• The electrically thin resistive layer 903 is selected to have a shape and orientation so that the electric field lines (not shown) of the desired substantially TEM mode are substantially perpendicular (i.e., parallel to the normal to the electrically thin resistive layer) at each point of incidence, and to be substantially transparent to the substantially TEM mode of transmission, while substantially attenuating higher order modes of transmission.
  • FIG. 10 is a cross-sectional view a transmission line 1000 in accordance with a representative embodiment. Many aspects and details of the transmission line 1000 are common to the transmission lines described in connection with the representative embodiments of FIGS. 1-9, above, and may not be repeated in order to avoid obscuring the presently described representative embodiments.
  • The transmission line 1000 is illustratively a microstrip transmission line, comprising a first electrical conductor 1001 (i.e., the signal conductor), a second electrical conductor 1002 (i.e., the ground conductor) disposed below the first electrical conductor 1001. An electrically thin resistive layer 1003 is disposed in a substrate 1004, which comprises a first dielectric layer 1005 and a second dielectric layer 1006. A superstrate 1007 is disposed over the substrate 1004. The first and second dielectric layers 1005, 1006 have dielectric constants εr2 and εr3, whereas the superstrate 1007 has a dielectric constant εr1 less than or equal to that of the substrate 1004. By way of example, εr2 is substantially the same as εr3.
  • The electrically thin resistive layer 1003 is selected to have a shape and orientation so that the electric field lines (not shown) of the substantially TEM mode are substantially perpendicular (i.e., substantially parallel to the normal to the electrically thin resistive layer) at each point of incidence, and to be substantially transparent to the substantially TEM mode of transmission, while substantially attenuating higher order modes of transmission. Notably, and unlike the electrically thin resistive layer 903, electrically thin resistive layer 1003 is curved to follow a magnetic field line contour of the substantially TEM mode all the way to the interface between the substrate 1004 and the superstrate 1007. As will be appreciated by one of ordinary skill in the art, in a substantially TEM mode the electric and magnetic field lines are substantially mutually perpendicular, and their cross product vector (i.e., the Poynting Vector) points in the propagation direction. Hence, if the resistive sheet follows a magnetic field contour, it is automatically everywhere-perpendicular to the electric field.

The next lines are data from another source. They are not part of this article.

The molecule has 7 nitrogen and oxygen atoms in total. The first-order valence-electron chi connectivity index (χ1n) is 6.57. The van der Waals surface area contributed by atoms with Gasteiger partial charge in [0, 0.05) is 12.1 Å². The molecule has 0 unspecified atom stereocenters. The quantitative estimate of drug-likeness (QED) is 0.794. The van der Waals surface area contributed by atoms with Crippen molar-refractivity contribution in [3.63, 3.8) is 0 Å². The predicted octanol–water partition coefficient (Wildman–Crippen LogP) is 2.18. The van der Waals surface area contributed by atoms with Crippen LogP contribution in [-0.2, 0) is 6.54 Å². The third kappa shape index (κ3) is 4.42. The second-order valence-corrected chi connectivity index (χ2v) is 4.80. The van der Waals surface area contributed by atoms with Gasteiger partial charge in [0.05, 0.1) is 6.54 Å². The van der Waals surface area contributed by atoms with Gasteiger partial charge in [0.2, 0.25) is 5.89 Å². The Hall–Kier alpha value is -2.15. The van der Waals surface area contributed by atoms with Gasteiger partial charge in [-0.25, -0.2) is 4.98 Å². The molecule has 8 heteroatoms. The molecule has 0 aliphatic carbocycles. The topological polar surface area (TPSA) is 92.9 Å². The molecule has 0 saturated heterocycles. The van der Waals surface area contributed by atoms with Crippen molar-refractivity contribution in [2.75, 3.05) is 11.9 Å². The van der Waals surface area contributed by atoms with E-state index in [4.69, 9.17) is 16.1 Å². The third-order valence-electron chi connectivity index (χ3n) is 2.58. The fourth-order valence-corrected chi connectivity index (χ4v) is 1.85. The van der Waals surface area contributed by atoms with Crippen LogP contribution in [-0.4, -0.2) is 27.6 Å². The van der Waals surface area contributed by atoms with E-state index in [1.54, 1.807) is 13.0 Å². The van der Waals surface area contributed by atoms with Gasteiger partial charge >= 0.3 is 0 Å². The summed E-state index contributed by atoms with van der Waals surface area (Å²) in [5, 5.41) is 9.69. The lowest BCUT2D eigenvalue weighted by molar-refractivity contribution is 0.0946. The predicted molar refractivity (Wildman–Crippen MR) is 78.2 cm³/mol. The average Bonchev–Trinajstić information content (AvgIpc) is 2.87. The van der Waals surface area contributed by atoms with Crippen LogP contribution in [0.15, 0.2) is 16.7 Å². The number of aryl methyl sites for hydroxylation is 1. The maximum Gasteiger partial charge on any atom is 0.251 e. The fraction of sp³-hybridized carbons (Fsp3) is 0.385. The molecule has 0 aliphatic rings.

• One benefit of the transmission line 1000 is its greater damping of the higher order modes because of the electrically thin resistive layer 1003 that is oriented relative to the B-field lines of the higher order modes.
  • FIG. 11 is a cross-sectional view of a transmission line 1100 in accordance with a representative embodiment. Many aspects and details of the transmission line 1100 are common to the transmission lines described in connection with the representative embodiments of FIGS. 1-10, above, and may not be repeated in order to avoid obscuring the presently described representative embodiments.
  • The transmission line 1100 is illustratively a stripline transmission line, comprising a first electrical conductor 1101 (i.e., the signal conductor), a second electrical conductor 1102 (i.e., the lower ground conductor) disposed below the first electrical conductor 1101, and a third electrical conductor 1103 (i.e., the upper ground conductor). As is known, ground-to-ground vias (not shown) may be used to ensure the second and third electrical conductors 1102, 1103 are maintained at the same electrical potential.
  • A first electrically thin resistive layer 1104 is disposed beneath the first electrical conductor 1101 in a substrate 1105, which comprises a first dielectric layer 1106 and a second dielectric layer 1107. A second electrically thin resistive layer 1108 is disposed above the first electrical conductor 1101 in a superstrate 1109, which comprises 1 third dielectric layer 1110 and a fourth dielectric layer 1111. The first˜fourth dielectric layers 1106, 1107, 1110, 1111, respectively have dielectric constants εr1, εr2, εr3 and εr4, respectively.